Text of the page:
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  • Stacey Delikat

On covering Sandy


What a few weeks it has been. The tri-state area is still reeling from Sandy's wrath, but finally there are signs of rebuilding and renewal.

When it comes to this "Superstorm" I truly believe EVERYONE in the storm zone has a story. From the people who lost everything, including loved ones, to the business owners who saw everything they've worked for washed away, to the hundreds of thousands who lived in the cold and dark for weeks (some are still without power). There is my friend who was to get married 10 days after Sandy struck, but her wedding venue was flooded out (they found a backup at the last minute), my cousins who lost cars and family memories that were stored in their basement, a furniture-designer friend who lost his entire inventory and all of his raw materials and now must start from scratch.

I was extremely fortunate. Although I live in a "Zone A" which was evacuated, our neighborhood was spared from significant flooding and we did not lose power. And my immediate family only had to go a few days in the dark. But I came face to face with devastation and unthinkable damage: homes lifted up off of their foundations, roofs ripped off, families tearfully wading through water with garbage bags filled with what they could salvage, and blocks and blocks of homes completely decimated by fire.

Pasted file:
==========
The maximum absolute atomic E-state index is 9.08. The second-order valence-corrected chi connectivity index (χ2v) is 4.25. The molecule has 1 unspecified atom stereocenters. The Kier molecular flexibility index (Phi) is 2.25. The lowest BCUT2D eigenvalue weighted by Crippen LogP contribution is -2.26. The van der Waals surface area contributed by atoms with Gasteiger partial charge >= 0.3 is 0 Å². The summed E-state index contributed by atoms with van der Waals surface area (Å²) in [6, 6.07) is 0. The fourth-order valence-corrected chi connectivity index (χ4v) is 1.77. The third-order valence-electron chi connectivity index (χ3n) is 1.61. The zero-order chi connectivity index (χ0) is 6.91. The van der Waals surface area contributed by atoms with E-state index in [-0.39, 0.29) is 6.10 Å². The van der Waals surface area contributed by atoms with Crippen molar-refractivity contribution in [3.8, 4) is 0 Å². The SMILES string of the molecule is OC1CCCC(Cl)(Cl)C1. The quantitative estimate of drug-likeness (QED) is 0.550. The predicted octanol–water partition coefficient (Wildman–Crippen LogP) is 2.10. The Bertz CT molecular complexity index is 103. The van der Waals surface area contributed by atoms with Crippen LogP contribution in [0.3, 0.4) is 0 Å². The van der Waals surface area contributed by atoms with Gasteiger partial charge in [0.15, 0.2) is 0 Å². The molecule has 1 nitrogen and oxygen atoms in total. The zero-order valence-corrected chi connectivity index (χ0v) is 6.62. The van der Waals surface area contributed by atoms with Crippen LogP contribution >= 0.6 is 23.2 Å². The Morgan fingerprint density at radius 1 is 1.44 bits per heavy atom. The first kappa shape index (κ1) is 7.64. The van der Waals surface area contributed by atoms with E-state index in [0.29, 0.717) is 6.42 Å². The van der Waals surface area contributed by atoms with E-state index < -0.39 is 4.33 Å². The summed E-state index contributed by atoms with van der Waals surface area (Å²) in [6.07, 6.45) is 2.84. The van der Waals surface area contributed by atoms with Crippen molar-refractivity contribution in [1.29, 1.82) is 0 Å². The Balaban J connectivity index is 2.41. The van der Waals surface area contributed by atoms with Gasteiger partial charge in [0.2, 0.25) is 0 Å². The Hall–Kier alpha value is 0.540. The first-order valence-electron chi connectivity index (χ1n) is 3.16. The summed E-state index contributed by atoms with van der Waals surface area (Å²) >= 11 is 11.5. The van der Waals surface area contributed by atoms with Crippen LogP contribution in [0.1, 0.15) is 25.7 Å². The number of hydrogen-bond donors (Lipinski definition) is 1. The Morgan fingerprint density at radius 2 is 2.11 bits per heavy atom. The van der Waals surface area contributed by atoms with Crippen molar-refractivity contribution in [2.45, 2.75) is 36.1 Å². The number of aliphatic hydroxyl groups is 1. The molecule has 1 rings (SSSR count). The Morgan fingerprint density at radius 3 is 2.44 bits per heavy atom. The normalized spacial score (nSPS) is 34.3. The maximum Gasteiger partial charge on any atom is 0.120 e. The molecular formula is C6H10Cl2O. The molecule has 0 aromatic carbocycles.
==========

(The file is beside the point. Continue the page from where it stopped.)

At 2am on October 30, hours after Sandy's violent waves crashed down and caused so much ruin, my assignment editors directed my crew to Breezy Point, Queens. Early reports were that dozens of homes had completely burned to the ground. There was video of the massive flames, shot by an independent photographer who happened to be in the area. "It's the worst nightmare, unbelievable, you couldn't imagine what it's like," one man told me. I found him and a friend who was a retired firefighter running to their car around 3:50am. They live on Breezy point but their homes did not burn. They did flood but I'm not sure if the guys knew how bad it was in the middle of the night as one emergency after another sped by to get to the fire zone. It was not until probably 1pm that we finally were able to get back to the the area impacted by the fire. Below is a very thin sliver of what we saw. Hours before I took that picture, a row of homes stood there.

The days were exhausting-I started at 2am and worked 14-hour shifts, only to start again 8 hours later. But it was hard to focus on that with so much going on and so many people suffering such devastating losses.


For me the biggest, most frustrating challenge had nothing to do with getting no sleep, food or cell phone service. It was that there were just SO MANY stories in every place we went SO MUCH damage, and we could not tell all of the stories or show all of the heartbreaking least not in the immediate aftermath. We're still working on it.

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